“No one should ever be discriminated against based on their height and weight” said Mayor Adams, as he signed a new law prohibiting discrimination based on height or weight in employment, housing, and public accommodations in New York City. New York City has now joined several other U.S. cities including San Francisco and Washington D.C. banning height and weight discrimination. The law will go into effect on November 22, 2023, allowing businesses a period of six months to adapt to the new legislation.
This law is a game changer for servers who apply for jobs and are deemed too fat, too short, or otherwise denied a front of the house position because of their height or weight. Restaurant servers, in particular, will benefit from this new law since appearance-based discrimination is common in the restaurant industry.
Under the new law, a restaurant may not replace to hire an applicant for employment based on an individual’s height or weight, nor can restaurants discriminate against any worker in compensation or in terms, conditions, or privileges of employment because of height or weight.
Employers are only permitted to make decisions based on applicants’ and employees’ height or weight under limited circumstances. These circumstances are when such decision-making is:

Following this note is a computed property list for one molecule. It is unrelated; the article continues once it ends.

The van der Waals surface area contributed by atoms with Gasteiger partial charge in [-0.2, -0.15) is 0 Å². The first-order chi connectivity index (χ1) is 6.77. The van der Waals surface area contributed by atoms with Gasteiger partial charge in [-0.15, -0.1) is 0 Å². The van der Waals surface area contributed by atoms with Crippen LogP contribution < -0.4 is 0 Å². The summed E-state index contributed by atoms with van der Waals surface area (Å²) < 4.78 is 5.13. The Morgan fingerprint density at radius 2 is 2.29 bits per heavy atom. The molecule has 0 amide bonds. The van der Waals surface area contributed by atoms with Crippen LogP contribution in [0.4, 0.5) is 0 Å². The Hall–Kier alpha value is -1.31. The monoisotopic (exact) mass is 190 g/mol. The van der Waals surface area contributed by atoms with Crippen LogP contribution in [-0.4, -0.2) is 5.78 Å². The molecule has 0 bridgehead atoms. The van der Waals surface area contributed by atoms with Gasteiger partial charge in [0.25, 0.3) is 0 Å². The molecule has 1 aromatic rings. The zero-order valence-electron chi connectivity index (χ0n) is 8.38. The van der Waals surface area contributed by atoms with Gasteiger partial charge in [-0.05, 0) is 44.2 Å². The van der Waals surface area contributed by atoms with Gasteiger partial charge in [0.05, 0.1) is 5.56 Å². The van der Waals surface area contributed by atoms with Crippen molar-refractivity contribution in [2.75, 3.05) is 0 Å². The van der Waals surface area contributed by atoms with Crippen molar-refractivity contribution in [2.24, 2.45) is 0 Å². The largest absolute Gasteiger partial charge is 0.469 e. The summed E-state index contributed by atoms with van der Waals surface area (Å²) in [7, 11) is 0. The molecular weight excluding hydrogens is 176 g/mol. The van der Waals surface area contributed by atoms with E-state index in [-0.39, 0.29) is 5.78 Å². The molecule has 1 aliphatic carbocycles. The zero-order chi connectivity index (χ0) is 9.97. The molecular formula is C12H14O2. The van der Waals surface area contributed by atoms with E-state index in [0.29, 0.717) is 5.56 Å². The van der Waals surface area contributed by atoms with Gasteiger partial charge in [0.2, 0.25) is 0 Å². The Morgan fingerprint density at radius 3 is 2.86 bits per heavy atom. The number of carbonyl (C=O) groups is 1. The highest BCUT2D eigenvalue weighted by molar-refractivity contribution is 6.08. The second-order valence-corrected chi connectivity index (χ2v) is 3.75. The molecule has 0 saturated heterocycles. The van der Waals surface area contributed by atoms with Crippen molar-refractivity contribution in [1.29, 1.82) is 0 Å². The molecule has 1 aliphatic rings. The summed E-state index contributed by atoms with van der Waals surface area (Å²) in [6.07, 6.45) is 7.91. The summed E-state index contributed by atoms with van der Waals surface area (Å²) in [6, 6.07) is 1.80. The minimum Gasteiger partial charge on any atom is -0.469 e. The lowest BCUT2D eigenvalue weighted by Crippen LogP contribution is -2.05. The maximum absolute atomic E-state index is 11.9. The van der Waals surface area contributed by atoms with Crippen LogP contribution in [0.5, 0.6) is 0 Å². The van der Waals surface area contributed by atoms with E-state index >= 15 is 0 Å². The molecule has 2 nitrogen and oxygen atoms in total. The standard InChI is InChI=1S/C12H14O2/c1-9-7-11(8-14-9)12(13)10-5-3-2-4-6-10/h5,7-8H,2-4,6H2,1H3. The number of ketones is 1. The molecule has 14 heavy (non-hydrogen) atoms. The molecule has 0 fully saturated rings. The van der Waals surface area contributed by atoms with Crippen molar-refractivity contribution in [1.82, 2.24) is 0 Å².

1. Required by federal, state, or local laws or regulations.
2. Permitted by regulation adopted by the Commission on Human Rights identifying jobs or categories of jobs for which a person’s height or weight could prevent them from performing the essential duties of the job AND the Commission on Human Rights has not found alternative action that employers could reasonably take to allow individuals who do not meet the height or weight criteria to perform the essential duties of the job or category of jobs.
3. Permitted by regulation adopted by the Commission on Human Rights identifying jobs or categories of jobs for which consideration of height or weight criteria is reasonably necessary for the execution of the normal operations of the employer.
If a restaurant’s action is not required nor permitted by law or regulation, the restaurant must prove one of the following:
1. A person’s height or weight prevents the person from performing the essential duties of the job, AND there is no alternative action the covered entity could reasonably take that would allow the person to perform the essential duties of the job.
2. The restaurant’s decision based on height or weight criteria is reasonably necessary for the execution of the normal operations of such covered entity.
These developments have large impacts for both restaurants and restaurant workers, creating a new source of potential lawsuits and legal liabilities. Restaurants must now consider current and future employment practices in the context of height or weight discrimination, and waiters, waitresses, and other restaurant workers may now seek legal action if they feel they have been victim of discrimination because of their own height or weight.
If you have been the victim of discrimination or have questions about your rights as a worker, please contact the attorneys of Pechman Law Group at 212-583-9500.